Ravichandran Ashwin: Yo-yoing from Worcestershire to Chennai
Ravichandran Ashwin was back in Chennai for Tamil Nadu's 2016-17 Ranji opener. He was back to the place where all of it would have begun for the off-spinner and where MS Dhoni had spotted him during the IPL and said, "This guy will play for India." That Ashwin did play for India - and how - is for everyone to see. Given India's penchant for spin bowling, it is fairly obvious that the 'next big thing' could as well be a spin bowler, if not a batsman. That he's been outsmarted by a pair of wrist spinners barely out of their teens and has been made to 'rest' way more than he would have liked to is an aberration.
Notwithstanding that, Ashwin was back to where he belonged. In the first match against Andhra at home, after an ordinary show with the bat in the first innings - something that was shared by his India teammates Abhinav Mukund and Murali Vijay - the 31-year-old picked up four Andhra wickets to put some brakes on the visitors' reply to Tamil Nadu's first-innings score of 176. Nothing extraordinary, really, in that. A seasoned off-spinner running through an inexperienced first-class team. Things seemed normal, for once.
It was in the second innings, however, that the problems - those which had been brewing in the pot for a while - resurfaced for him. As Andhra decided to go for the kill in their chase of 218 on the fourth day, Ashwin felt the heat. He was taken for 92 runs in his 16 overs in return for two wickets. Just like he had been taken for runs in ODI cricket since the beginning of 2016 - his bowling average of 55.73 and economy rate of 5.93 in this period bear testimony to that.
Tamil Nadu managed a near escape in the game, which would have pleased their most valuable player. He didn't have much time to rest, though. The next day he was off to Bangalore to take the yo-yo test, which has been made to look like the litmus test for a cricketer's eligibility for the team.
The same day, he tweets out: "Been a good trip to Bangalore, yo yo test done and dusted. Now #backtothegrind #RanjiTrophy2017 #teamtamilnadu"
Ever since the team management's impetus has shifted on fielding and the mandatory yo-yo test - although if fielding has become as important a criteria for team selection as it has been made out to be, a few selections can still be questioned - it has been made to look like a factor big enough to keep a player in or out of the side.
Ashwin, a man who by his own admission respects the system that has been put in place, passed this hurdle - if it is seen as one - with flying colours.
"I am a man for systems and any system put in place, I would strive my level best to try and match up to it. Every leader has his own vision of how to bring the team about. This is the vision of the current leadership group and it’s important to respect it," he had said about the yo-yo test.
But the bigger test, the one that would, perhaps, pave the way for his comeback to international limited-overs cricket, still remained. 10 wickets in 11 ODIs over the past two years, wherein he completed his quota of 10 overs on only five occasions could mean several things. It could speak of the captain's depleted trust in his most experienced bowler, or it could speak of Ashwin's inability to adapt to the changing routines of white-ball cricket.
After a decent outing against Tripura in the second game of the season, Ashwin was at the receiving end once again, against Mumbai, this time at the hands of a cricketer who, just like Ashwin had during his pre-India days, got everyone talking about how soon would he make his India debut. As it turned out, the debut came immediately after the match.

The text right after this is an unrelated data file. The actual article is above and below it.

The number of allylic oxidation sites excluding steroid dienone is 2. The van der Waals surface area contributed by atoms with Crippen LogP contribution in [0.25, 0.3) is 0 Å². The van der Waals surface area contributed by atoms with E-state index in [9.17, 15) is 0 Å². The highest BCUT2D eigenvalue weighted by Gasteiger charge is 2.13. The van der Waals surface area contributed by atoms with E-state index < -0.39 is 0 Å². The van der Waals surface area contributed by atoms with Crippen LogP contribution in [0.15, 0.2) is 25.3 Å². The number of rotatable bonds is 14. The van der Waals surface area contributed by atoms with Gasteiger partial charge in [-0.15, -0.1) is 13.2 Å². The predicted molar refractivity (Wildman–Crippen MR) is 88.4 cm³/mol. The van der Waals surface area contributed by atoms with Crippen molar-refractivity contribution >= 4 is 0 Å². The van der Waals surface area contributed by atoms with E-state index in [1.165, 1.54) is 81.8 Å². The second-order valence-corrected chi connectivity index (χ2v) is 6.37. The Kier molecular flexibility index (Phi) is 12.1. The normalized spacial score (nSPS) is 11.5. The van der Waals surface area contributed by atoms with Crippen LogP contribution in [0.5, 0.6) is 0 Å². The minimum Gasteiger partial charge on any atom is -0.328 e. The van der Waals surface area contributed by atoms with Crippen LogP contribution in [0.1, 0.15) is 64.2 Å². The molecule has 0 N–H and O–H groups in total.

The 22-year-old Shreyas Iyer led the barrage of boundaries that made Ashwin's figures inflate to 0/110 from 26 overs in the second innings, as Mumbai went tooth-and-nail to neutralize Tamil Nadu's first-innings lead. Just like the newly-inducted Fakhar Zaman had taken the game to him at the Oval in India's most important ODI of 2017.
It isn't that Ashwin hadn't been working hard to find the reasons behind his 'extended rest' and work on his game, focussing particularly on performing outside the subcontinent. Two five-wicket hauls for Worcestershire in the second division of the County Championships and a fifty meant that his move to county cricket was fairly successful.
Although, it can be questioned whether Ashwin was challenged in the same way by division two teams as he would have been while playing against England at Lord's. And while that stint was successful and had raised expectations from the ace spinner, his spells back home - on pitches he converted into graveyards for visiting batsmen, sans Steve Smith in Pune - haven't been as commanding.
Ashwin would still be, in all likelihood, an automatic choice for the home Tests against Sri Lanka, and he should, just like he had when India crossed the Indian ocean to play the Lankans earlier this year, be expected to be the strike bowler and win matches for the team. He may also be on the flight to South Africa thereafter and it would be there that the reincarnated Ashwin - who until recently was at the top of the ICC Rankings for bowlers in Tests - would be put to yet another test.
These tests have come at a time when a bowler, or any cricketer for that matter, is supposed to be at his peak. While Ashwin has been at his peak in Test cricket since the Bangladesh tour of 2015, his slide in the limited-overs formats has been astounding.
With India relishing their newly-found mojo in ODI cricket - having not lost a bilateral series since January 2016 - and returns that the wrist spinners have provided, Ashwin might walk into the Sri Lanka Tests knowing well, perhaps for the first time in his career, that there'd be more eyes on him than ever. It would soon be known as to how big an impact yo-yoing from Chennai to Worcestershire and back has made on his game.